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U.S. sues Deutsche Bank over mortgage approvals

The lawsuit, seeking more than $1 billion in damages, says the German firm's New York-based home lender, MortgageIT, recklessly approved 39,000 mortgages for government insurance from 1999 to 2009.

May 03, 2011|By Nathaniel Popper, Los Angeles Times
  • U.S. Atty. Preet Bharara announces the lawsuit against banking giant Deutsche Bank and subsidiary MortgageIT in New York.
U.S. Atty. Preet Bharara announces the lawsuit against banking giant Deutsche… (Spencer Platt, Getty Images )

Reporting from New York — The federal government is seeking more than $1 billion from Deutsche Bank in a fraud lawsuit that could open a new front in a campaign to punish companies that churned out the low-quality mortgages blamed for sparking the financial crisis.

The lawsuit filed Tuesday in Manhattan federal court says the German financial giant's New York-based home lender, MortgageIT, recklessly approved 39,000 mortgages for government insurance from 1999 to 2009 "in blatant disregard" of whether borrowers could make the required monthly payments.

The lender repeatedly lied to the government about the quality of the mortgages and about efforts supposedly undertaken to fix the problems, according to the suit.

"Prudence was trumped by profits and good faith was trumped by good fees," U.S. Atty. Preet Bharara said at news conference announcing the litigation.

The Federal Housing Administration has paid $386 million in insurance claims on bad MortgageIT loans, a figure the agency projects will rise to about $1.3 billion. The government is asking the court to order Deutsche Bank to pay three times the FHA's eventual losses on the loans. The suit also seeks punitive damages.

Although private investors and government agencies have pressed banks to compensate them for losses on home loans made during the housing boom, Tuesday's suit could mark a new and aggressive push to crack down on big financial institutions for their central role in the mortgage meltdown.

Rene Febles, an investigator with the Department of Housing and Urban Development who appeared at the U.S. attorney's news conference, called the case against Deutsche Bank "only the beginning" — a prediction that Bharara didn't dispute.

"It would not be a fantastical stretch to think we are looking at other lending institutions as well," the U.S. attorney in Manhattan said.

Such litigation has been a long time coming, said Robert Simpson, president of Investors Mortgage Asset Recovery Co., a Santa Ana firm that audits home loans.

"All of us who have watched this unfold since 2008 have sort of waited and said, 'Where are these lawsuits? Where is the official action?' " Simpson said.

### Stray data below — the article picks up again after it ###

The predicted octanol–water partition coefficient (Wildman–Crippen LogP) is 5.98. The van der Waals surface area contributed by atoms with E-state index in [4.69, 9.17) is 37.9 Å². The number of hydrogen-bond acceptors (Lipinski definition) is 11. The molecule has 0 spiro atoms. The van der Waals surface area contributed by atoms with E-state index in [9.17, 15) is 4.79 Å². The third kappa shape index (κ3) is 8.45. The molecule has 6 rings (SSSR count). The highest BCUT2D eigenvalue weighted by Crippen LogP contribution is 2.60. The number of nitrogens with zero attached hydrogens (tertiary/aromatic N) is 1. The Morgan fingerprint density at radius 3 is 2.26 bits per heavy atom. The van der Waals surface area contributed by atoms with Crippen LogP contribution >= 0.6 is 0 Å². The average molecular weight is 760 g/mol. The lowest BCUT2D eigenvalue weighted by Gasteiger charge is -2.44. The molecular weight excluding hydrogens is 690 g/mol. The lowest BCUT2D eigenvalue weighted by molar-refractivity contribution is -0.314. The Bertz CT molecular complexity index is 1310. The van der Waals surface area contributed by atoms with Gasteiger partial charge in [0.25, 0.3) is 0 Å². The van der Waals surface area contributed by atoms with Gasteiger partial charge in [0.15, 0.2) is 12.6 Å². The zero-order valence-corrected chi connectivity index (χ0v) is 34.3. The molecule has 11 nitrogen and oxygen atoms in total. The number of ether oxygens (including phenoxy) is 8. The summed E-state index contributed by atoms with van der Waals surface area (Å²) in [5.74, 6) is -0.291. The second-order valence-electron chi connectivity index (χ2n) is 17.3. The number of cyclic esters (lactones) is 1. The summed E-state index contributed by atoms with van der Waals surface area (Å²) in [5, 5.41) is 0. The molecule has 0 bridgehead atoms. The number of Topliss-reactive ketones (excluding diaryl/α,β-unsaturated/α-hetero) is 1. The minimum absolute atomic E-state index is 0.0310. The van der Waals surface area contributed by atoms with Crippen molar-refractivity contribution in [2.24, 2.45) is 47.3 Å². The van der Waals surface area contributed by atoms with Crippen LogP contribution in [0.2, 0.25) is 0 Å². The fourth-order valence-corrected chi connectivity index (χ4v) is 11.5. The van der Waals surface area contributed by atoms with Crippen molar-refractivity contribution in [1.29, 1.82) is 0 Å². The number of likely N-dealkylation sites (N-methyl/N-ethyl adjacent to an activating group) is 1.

Renee Calabro, a spokeswoman for Frankfurt-based Deutsche Bank, called the lawsuit "unreasonable and unfair" and said the company would defend itself "vigorously." She noted that much of the activity described in the suit occurred before Deutsche acquired MortgageIT in January 2007.

In addition to originating home loans through MortgageIT, Deutsche Bank also bundled mortgages into securities that were then sold to investors. When the low-quality loans went into default in large numbers, the mortgage-backed bonds plunged in value, setting off the financial crisis.

Deutsche was one of two investment banks — along with Goldman Sachs Group Inc. — that was accused in a Senate report last month of selling investors mortgage-linked bonds that it knew were likely to fail. Deutsche Bank, however, ended up losing billions on mortgage investments when they crashed.

Insured loans were easier to sell to investors. Until Deutsche Bank shuttered MortgageIT in 2009, it was part of a program that allowed the lender, by itself, to approve loans for FHA insurance.

The suit says that before and after Deutsche Bank bought the company in 2007, MortgageIT "knowingly, wantonly, and recklessly permitted egregious underwriting violations to continue unabated."

In one case cited, the lender approved a mortgage in Dearborn, Mich., even though the borrower had never worked at the company listed as the borrower's current employer. The loan went into default within four months, costing the FHA $199,119.

When an outside consultant hired to review MortgageIT's loans in 2004 raised concerns about the company's lending, employees stuffed the consultant's reports "unopened and unread, in a closet," the suit says.

The one MortgageIT employee dedicated to reviewing the quality of insured mortgages was reassigned to help originate more mortgages, according to the government.

One-third of the $5 billion of loans made by MortgageIT ended up going into default, the suit says, and nearly a third of those that defaulted did so in the first six months.

nathaniel.popper@latimes.com

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